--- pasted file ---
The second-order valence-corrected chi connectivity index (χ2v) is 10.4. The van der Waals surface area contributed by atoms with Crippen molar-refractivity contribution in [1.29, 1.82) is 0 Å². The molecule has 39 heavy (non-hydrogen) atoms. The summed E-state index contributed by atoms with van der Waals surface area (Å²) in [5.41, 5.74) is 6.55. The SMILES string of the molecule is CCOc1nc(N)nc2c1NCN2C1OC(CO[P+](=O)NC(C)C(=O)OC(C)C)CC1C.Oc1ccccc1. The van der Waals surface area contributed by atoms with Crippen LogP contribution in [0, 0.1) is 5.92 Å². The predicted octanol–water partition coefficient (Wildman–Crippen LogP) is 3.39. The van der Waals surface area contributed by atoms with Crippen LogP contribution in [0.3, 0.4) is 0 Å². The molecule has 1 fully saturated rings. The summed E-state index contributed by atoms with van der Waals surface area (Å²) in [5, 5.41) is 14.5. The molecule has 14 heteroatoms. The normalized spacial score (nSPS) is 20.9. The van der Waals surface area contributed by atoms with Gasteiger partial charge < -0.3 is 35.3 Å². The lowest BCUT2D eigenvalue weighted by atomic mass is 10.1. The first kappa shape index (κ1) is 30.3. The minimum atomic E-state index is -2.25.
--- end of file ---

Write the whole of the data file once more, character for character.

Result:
The second-order valence-corrected chi connectivity index (χ2v) is 10.4. The van der Waals surface area contributed by atoms with Crippen molar-refractivity contribution in [1.29, 1.82) is 0 Å². The molecule has 39 heavy (non-hydrogen) atoms. The summed E-state index contributed by atoms with van der Waals surface area (Å²) in [5.41, 5.74) is 6.55. The SMILES string of the molecule is CCOc1nc(N)nc2c1NCN2C1OC(CO[P+](=O)NC(C)C(=O)OC(C)C)CC1C.Oc1ccccc1. The van der Waals surface area contributed by atoms with Crippen LogP contribution in [0, 0.1) is 5.92 Å². The predicted octanol–water partition coefficient (Wildman–Crippen LogP) is 3.39. The van der Waals surface area contributed by atoms with Crippen LogP contribution in [0.3, 0.4) is 0 Å². The molecule has 1 fully saturated rings. The summed E-state index contributed by atoms with van der Waals surface area (Å²) in [5, 5.41) is 14.5. The molecule has 14 heteroatoms. The normalized spacial score (nSPS) is 20.9. The van der Waals surface area contributed by atoms with Gasteiger partial charge < -0.3 is 35.3 Å². The lowest BCUT2D eigenvalue weighted by atomic mass is 10.1. The first kappa shape index (κ1) is 30.3. The minimum atomic E-state index is -2.25.